The provision and impact of job-related formal training in a local-labor market
Elias, Peter, 1946- and Healey, Michael. (1994) The provision and impact of job-related formal training in a local-labor market. Regional Studies, Volume 28 (Number 6). pp. 577-590. ISSN 0034-3404Full text not available from this repository.
Official URL: http://dx.doi.org/10.1080/00343409412331348496
This study, based upon detailed information from over 2,500 employers and 7,500 residents in the Conventry locality, investigates the factors associated with the provision of job-related formal training by employers and the effects of such training upon employees. In line with earlier work, the results indicate that: public sector organizations are much more likely to provide formal training than private sector organizations; organizations which anticipate fluctuating recruitment problems are more likely to provide training; and larger organizations are much more likely to provide training than smaller organizations. An important new finding which emerges is that the effect of employment size on training provision remains after controlling for a variety of other influences (e.g. sectoral and occupational structure) in a multivariate framework. This finding suggests that efforts to stimulate training provision could be effectively directed towards smaller organizations. The impact of training is investigated within a model of labour turnover. This analysis reveals that, controlling for other systematic influences on turnover (e.g. age, industry, occupation, job tenure), employees who receive formal training are less likely to move to another employer than those who receive no training or only informal training. This finding lends little support to the notion that formal training leads to the 'poaching' of trained labour by non-training employers.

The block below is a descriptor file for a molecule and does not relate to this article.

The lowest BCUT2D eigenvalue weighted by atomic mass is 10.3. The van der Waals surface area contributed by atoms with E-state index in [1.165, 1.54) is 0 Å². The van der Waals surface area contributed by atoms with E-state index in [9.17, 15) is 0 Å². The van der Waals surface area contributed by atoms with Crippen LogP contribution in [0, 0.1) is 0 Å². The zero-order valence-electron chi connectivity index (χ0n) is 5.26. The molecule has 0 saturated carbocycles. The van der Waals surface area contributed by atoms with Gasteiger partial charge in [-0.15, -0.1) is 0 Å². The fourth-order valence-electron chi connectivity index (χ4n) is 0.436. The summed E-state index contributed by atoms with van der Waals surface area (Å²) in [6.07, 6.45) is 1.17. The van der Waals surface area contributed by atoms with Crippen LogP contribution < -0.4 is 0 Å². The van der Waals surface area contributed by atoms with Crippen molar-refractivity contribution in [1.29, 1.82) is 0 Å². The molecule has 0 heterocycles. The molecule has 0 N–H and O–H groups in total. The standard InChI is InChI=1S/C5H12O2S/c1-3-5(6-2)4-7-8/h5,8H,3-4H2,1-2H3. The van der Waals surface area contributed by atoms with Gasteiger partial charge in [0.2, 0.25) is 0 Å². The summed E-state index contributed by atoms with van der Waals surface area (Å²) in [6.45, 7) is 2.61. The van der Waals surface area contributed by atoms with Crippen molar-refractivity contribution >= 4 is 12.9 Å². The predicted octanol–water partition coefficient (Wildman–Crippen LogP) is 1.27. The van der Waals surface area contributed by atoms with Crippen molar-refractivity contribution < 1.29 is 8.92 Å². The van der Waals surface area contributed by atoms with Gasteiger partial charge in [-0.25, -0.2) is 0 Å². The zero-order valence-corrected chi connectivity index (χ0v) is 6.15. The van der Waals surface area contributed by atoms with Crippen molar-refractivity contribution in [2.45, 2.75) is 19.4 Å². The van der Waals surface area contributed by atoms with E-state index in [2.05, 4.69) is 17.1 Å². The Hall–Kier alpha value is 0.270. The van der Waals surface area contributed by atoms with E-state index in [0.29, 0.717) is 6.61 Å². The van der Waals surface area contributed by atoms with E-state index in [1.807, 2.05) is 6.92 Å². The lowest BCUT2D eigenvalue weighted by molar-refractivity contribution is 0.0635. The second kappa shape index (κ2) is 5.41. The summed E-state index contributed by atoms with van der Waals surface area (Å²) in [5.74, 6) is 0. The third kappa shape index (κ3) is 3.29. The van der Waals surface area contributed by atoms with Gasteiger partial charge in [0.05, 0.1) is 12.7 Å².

|Item Type:||Journal Article|
|Subjects:||G Geography. Anthropology. Recreation > GE Environmental Sciences
G Geography. Anthropology. Recreation
|Divisions:||Faculty of Social Sciences > Institute for Employment Research|
|Journal or Publication Title:||Regional Studies|
|Number of Pages:||13|
|Page Range:||pp. 577-590|
|Access rights to Published version:||Restricted or Subscription Access|
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